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Our lead allies in Colorado are Clayton Early Learning and the nonprofit, non partisan, research, policy, and advocacy organization Colorado Children’s Campaign. Clayton prepares young children for school through family-centered classrooms and home-based practices, research/program evaluation, and professional development. The Colorado Children’s Campaign is a policy, advocacy and research organization that partners with an extensive statewide network of child advocates and serves as the leading voice for kids at the state capitol. The two organizations partner closely with a wide array of advocates to advance well-being for children throughout the state.

2023 State Early Childhood Policy Environment and Progress

State early childhood policy progress is dependent both on the state’s policy environment and the numerous efforts — by those listed on this page and many others — who worked both independently and collaboratively to achieve wins for young children.

Early Childhood Landscape:

Research shows that family economic security is foundational to children’s overall wellbeing. Research also shows that widespread disparities in opportunity (especially by race) drive wide disparities in outcomes. States with policies that offer strong support to young children and their families are more likely to see 1) declining numbers of children in low-income households and 2) low racial disparity among those children. 

Young Children in Low-Income Households: Declining

Approximately 30% (173,000) of the state’s children 0-8 live in households below 200% FPL (2021). This number represents a decrease from 34% (209,000) in 2016.1

Racial Disparity Among Young Children Living in Low-Income Households: High

Black, Hispanic/Latino, and/or Native children aged 0-8 are significantly more likely to be living in households below 200% FPL than are Asian and non-Hispanic White children.2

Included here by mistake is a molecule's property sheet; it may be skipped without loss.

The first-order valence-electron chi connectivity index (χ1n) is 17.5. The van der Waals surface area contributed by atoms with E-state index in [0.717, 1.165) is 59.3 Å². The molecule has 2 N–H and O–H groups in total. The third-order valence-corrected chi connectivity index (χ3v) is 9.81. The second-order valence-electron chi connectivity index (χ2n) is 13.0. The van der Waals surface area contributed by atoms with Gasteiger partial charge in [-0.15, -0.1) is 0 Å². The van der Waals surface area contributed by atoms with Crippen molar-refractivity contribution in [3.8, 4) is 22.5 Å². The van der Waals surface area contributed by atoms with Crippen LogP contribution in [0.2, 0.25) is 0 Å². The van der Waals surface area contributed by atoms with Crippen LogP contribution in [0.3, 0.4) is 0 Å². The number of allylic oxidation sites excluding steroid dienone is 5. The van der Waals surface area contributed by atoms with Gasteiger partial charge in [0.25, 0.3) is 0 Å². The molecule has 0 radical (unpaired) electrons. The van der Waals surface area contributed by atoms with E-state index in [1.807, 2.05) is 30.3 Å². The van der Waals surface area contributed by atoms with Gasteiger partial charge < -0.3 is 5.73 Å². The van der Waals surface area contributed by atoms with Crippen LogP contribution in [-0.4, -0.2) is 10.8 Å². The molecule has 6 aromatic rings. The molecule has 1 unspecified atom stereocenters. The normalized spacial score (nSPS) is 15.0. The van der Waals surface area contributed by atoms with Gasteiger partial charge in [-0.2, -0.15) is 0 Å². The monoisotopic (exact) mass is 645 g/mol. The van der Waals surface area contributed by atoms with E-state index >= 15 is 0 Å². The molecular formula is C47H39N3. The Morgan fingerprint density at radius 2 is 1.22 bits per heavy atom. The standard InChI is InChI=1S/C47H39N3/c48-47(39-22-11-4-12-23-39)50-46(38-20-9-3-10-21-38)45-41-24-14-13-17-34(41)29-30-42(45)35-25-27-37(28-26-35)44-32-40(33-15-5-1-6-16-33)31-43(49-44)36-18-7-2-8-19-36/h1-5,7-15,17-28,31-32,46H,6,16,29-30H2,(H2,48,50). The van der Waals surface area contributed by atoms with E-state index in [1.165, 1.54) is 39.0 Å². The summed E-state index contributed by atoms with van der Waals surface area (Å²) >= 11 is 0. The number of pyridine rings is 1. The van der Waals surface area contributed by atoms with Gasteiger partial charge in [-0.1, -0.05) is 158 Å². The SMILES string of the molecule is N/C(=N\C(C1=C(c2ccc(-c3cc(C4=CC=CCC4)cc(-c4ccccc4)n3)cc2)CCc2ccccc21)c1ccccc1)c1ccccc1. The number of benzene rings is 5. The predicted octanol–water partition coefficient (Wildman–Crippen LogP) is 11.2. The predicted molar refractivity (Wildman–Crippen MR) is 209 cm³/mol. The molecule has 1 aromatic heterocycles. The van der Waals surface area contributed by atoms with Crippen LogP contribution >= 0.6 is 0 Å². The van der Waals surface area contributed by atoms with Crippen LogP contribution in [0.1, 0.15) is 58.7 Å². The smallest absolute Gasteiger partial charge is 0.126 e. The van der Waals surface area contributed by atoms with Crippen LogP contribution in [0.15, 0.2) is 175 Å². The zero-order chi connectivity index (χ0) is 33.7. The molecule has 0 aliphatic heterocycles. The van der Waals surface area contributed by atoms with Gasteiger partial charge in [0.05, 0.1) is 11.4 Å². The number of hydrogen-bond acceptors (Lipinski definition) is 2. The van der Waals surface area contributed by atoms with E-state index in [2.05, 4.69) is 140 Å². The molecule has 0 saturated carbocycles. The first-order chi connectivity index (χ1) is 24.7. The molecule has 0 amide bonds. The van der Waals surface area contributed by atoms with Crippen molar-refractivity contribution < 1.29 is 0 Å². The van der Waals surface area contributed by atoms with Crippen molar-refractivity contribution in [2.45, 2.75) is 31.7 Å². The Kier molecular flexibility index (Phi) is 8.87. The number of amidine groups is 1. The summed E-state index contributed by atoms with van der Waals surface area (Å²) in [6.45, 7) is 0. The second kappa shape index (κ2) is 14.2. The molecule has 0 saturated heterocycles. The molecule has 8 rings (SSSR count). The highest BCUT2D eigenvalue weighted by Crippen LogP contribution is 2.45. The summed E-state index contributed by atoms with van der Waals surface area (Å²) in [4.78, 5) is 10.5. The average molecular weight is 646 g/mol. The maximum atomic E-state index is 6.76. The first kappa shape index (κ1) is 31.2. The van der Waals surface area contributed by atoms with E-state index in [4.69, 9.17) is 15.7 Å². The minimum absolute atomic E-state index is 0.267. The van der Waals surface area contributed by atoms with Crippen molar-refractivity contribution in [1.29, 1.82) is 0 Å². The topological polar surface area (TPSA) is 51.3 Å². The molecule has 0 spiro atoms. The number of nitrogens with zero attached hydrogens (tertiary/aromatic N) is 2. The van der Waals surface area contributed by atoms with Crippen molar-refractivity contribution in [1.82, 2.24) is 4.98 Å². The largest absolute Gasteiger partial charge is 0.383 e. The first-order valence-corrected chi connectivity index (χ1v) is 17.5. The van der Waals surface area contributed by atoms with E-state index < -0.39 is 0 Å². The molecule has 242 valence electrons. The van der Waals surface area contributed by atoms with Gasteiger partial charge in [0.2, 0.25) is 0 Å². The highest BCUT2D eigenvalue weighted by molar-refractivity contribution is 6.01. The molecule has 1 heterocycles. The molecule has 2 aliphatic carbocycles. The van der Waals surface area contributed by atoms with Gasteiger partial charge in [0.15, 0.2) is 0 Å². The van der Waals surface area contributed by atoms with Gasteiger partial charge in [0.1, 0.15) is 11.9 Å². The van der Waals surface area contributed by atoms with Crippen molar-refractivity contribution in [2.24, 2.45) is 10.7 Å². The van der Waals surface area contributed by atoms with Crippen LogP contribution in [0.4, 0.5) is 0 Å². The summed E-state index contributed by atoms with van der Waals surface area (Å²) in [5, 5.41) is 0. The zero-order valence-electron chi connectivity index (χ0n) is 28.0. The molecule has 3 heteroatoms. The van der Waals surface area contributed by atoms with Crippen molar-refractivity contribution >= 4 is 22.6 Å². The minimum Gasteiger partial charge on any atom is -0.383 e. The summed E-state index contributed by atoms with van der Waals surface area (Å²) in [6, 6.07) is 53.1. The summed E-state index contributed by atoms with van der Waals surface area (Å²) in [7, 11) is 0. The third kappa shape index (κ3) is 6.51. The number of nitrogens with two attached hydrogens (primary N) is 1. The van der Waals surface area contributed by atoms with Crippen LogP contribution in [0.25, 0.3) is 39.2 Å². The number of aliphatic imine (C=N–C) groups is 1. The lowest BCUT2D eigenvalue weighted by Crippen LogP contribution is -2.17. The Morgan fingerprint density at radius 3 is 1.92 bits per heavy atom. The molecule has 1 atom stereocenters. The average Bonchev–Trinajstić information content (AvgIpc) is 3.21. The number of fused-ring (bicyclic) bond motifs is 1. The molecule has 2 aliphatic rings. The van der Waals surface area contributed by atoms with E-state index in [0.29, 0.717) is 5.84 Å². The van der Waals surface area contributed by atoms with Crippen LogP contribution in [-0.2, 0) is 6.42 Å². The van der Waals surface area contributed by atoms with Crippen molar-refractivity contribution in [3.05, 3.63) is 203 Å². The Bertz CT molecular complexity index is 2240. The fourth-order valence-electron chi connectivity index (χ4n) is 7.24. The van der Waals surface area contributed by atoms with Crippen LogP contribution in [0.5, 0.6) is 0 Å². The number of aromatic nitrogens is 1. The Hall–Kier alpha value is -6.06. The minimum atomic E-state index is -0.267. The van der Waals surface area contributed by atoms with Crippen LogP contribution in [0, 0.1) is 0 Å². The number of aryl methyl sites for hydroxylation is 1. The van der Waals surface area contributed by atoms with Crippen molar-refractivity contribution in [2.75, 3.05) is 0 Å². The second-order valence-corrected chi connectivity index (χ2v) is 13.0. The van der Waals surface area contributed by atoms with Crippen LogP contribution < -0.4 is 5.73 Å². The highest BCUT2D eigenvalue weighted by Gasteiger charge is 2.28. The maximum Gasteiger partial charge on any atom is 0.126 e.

Advocacy Landscape:

State General Fund Appropriations: Growing 

Colorado Governor Jared Polis signed the state’s fiscal 2024 budget bill into law on May 1. The budget includes $41.5 billion in operating appropriations from all funds and $15.1 billion in general fund operating appropriations. This represents a 5.6 percent increase in total fund spending and a 11.6 percent
increase in general fund spending over fiscal 2023 levels. After accounting for rebates and other expenditure adjustments, transportation and capital projects, and transfers and diversions, general fund spending obligations in the budget total $16.6 billion, a decrease of $1.4 billion from fiscal 2023. The enacted budget leaves an ending balance in the General Fund Reserve of $2.5 billion. The budget is based on a gross general fund revenue forecast of $16.7 billion for fiscal 2024.3

Key Revenue Sources:

    • Personal Income Tax (4.63%)
    • State Sales Tax (2.9%)

Permanent State Funding Stream Dedicated to Early Childhood: Yes

Colorado earmarks excess collected nicotine tax revenues for free preschool for 4-year-olds statewide. An earlier successful ballot measure raised the nicotine tax to fund a variety of health and education programs, including universal preschool, however the state constitution requires the state to either refund excess tax revenue or seek voter approval to retain it. In 2023, Colorado voted to retain the excess and dedicate it to universal pre-k. (Colorado also recently repealed a state ban on local tobacco taxes.)

In addition, Colorado state law allows local voters to create special local taxing districts called Early Childhood Development Special Districts that dedicate their revenue to funding services for children birth through 8. Once created, the districts can seek voter approval to levy property taxes and sales and use taxes in the district to generate revenues to provide early childhood development services.

Political Alignment: Aligned Democrat

During the 2023 session, the state’s Senate and House were both Democrat controlled. The state’s Governor was also a Democrat.4

Types of Common Ballot Measures Available:5  Six

    • Voter-initiated constitutional amendment – An amendment to a state’s constitution that comes about through the initiative process.
    • Legislature-initiated state statute – Appears on a state’s ballot as a ballot measure because the state legislature in that state voted to put it before the voters.
    • Legislature-initiated constitutional amendment – A constitutional amendment that appears on a state’s ballot as a ballot measure because the state legislature in that state voted to put it before the voters.
    • Voter-initiated state statute – Earns a spot on the ballot when sponsors collect signatures according to the laws governing the initiative process in Colorado.
    • Veto referenda – When citizens of Colorado disagree with a statute or legislative bill enacted by the state legislature, they can collect signatures to force the issue to a vote. If enough signatures are collected, the bill is placed on the statewide ballot.
    • Legislature-initiated bond question – A question is referred to the ballot asking voters to approve or deny additional proposed spending.